Budget Deficit

Budget deficit is referred to as the situation in which the spending is more than income. Although it is mostly used for governments, this can also be broadly applied to individuals and businesses.

In other words, a budgetary deficit is said to have taken place when the individual, government or the business budgets have more spending than the income that they can generate as revenue.

Types of Budget Deficit

There are three types of budget deficit, which are explained below

  1. Fiscal Deficit
  2. Revenue Deficit
  3. Primary Deficit

Fiscal Deficit

Fiscal deficit is defined as the excess of total expenditures over the total receipts excluding the borrowings in a year. In other words, this can be defined as the amount that the government needs to borrow in order to meet all expenses.

The more the fiscal deficit more will be the amount borrowed. Fiscal deficit helps in understanding the shortfall that the government faces while paying for the expenditures in the absence of lack of funds.

The formula for calculating fiscal deficit is as follows

Fiscal deficit = Total expenditures – Total Receipts excluding borrowings.

Impact of Fiscal Deficit

The following impacts of fiscal deficit can be seen

  1. Unnecessary expenditure: A high fiscal deficit leads to unnecessary expenditure done by the government that leads to potential inflationary pressure on the economy.
  2. Printing more currency by RBI for meeting the deficit, also called deficit financing leads to the availability of more money in the market, leading to inflation.
  3. Borrowing more will hinder the future growth of the economy as most of the revenue will be utilised towards meeting debt payments.

Remedial measures for Fiscal Deficit

Fiscal deficit can be reduced by the following ways

  1. Reduced public expenditure
  2. Reduction in bonus, leave encashments and subsidies
  3. Increase tax to generate revenue
  4. Disinvestment of public sector units

Revenue Deficit

Revenue expenditure is defined as the excess of total revenue expenditure over the total revenue receipts. In other words, the shortfall of revenue receipts as compared to the revenue expenditure is known as revenue deficit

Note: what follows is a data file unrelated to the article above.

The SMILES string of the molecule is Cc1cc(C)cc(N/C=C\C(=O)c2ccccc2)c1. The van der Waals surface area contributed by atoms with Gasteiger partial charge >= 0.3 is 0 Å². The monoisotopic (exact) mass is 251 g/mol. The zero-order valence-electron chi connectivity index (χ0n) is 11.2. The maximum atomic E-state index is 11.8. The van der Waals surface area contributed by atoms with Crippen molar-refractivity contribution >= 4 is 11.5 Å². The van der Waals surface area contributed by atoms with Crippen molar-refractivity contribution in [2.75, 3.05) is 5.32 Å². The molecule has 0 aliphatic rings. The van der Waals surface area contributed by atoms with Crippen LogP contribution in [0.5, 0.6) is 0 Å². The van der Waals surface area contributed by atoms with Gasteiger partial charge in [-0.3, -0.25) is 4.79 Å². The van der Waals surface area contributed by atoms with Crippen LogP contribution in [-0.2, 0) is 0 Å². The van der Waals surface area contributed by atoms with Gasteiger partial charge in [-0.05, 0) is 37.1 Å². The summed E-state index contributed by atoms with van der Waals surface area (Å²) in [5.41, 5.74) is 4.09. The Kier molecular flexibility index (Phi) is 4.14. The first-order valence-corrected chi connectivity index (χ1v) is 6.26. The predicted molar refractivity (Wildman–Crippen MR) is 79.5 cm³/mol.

Revenue deficit signals to the economists that the revenue earned by the government is insufficient to meet the requirements of the expenditures required for the essential government functions.

The formula for revenue deficit can be expressed as

Revenue Deficit = Total Revenue expenditure – Total Revenue receipts

Impact of Revenue Deficit

Revenue deficit has the following impacts on the economy

  1. Reduction in assets: For meeting the shortfall in the form of revenue deficit, the government has to sell some assets.
  2. It leads to conditions of inflation in the economy
  3. A large amount of borrowing leads to a greater debt burden on the economy.

Remedial measures for Fiscal Deficit

The following remedial measures can be taken by the government in reducing the deficit

  1. By reducing unnecessary spending.
  2. By raising the rate of taxes and applying new taxes, wherever possible.

Primary Deficit

Primary deficit is said to be the fiscal deficit of the current year minus the interest payments that are pending on previous borrowings, or it can be said that primary deficit is the requirement of borrowing without the interest payment.

Primary deficit, therefore, shows the expenses that government borrowings are going to fulfil while not paying for the income interest payment.

A zero deficit shows that there is a requirement for availing credit or borrowing for clearing the interest payments pending.

The formula for the primary deficit is expressed as follows

Primary Deficit = Fiscal Deficit – Interest Payments

Measures to reduce the primary deficit can be similar to the steps taken to reduce the fiscal deficit as the primary deficit is any borrowings that are above the existing deficit or borrowings.

This concludes the topic of Budget Deficit, which is one of the metrics of measuring the economic growth of a nation, along with GDP. To read more of such interesting concepts on Economics for Class 12, stay tuned to BYJU’S.

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